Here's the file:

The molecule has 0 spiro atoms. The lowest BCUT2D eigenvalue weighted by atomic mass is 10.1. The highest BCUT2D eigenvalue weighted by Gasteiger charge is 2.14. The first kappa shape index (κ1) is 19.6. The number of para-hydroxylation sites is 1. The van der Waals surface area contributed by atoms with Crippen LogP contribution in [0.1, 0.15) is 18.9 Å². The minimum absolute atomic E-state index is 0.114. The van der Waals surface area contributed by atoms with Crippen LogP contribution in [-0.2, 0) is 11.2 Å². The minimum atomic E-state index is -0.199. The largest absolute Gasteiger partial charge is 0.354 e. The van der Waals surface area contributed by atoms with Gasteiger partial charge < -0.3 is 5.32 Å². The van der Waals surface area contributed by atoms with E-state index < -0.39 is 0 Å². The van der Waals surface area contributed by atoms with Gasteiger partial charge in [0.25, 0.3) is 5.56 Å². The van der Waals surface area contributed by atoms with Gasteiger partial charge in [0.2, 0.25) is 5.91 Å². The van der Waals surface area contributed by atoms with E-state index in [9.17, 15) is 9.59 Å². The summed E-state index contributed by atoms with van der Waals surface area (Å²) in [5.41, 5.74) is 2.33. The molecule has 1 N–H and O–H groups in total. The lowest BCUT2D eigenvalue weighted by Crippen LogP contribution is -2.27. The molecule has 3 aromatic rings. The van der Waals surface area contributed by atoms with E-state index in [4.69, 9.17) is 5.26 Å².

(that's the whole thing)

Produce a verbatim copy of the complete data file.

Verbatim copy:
The molecule has 0 spiro atoms. The lowest BCUT2D eigenvalue weighted by atomic mass is 10.1. The highest BCUT2D eigenvalue weighted by Gasteiger charge is 2.14. The first kappa shape index (κ1) is 19.6. The number of para-hydroxylation sites is 1. The van der Waals surface area contributed by atoms with Crippen LogP contribution in [0.1, 0.15) is 18.9 Å². The minimum absolute atomic E-state index is 0.114. The van der Waals surface area contributed by atoms with Crippen LogP contribution in [-0.2, 0) is 11.2 Å². The minimum atomic E-state index is -0.199. The largest absolute Gasteiger partial charge is 0.354 e. The van der Waals surface area contributed by atoms with Gasteiger partial charge < -0.3 is 5.32 Å². The van der Waals surface area contributed by atoms with E-state index < -0.39 is 0 Å². The van der Waals surface area contributed by atoms with Gasteiger partial charge in [0.25, 0.3) is 5.56 Å². The van der Waals surface area contributed by atoms with Gasteiger partial charge in [0.2, 0.25) is 5.91 Å². The van der Waals surface area contributed by atoms with E-state index in [9.17, 15) is 9.59 Å². The summed E-state index contributed by atoms with van der Waals surface area (Å²) in [5.41, 5.74) is 2.33. The molecule has 1 N–H and O–H groups in total. The lowest BCUT2D eigenvalue weighted by Crippen LogP contribution is -2.27. The molecule has 3 aromatic rings. The van der Waals surface area contributed by atoms with E-state index in [4.69, 9.17) is 5.26 Å².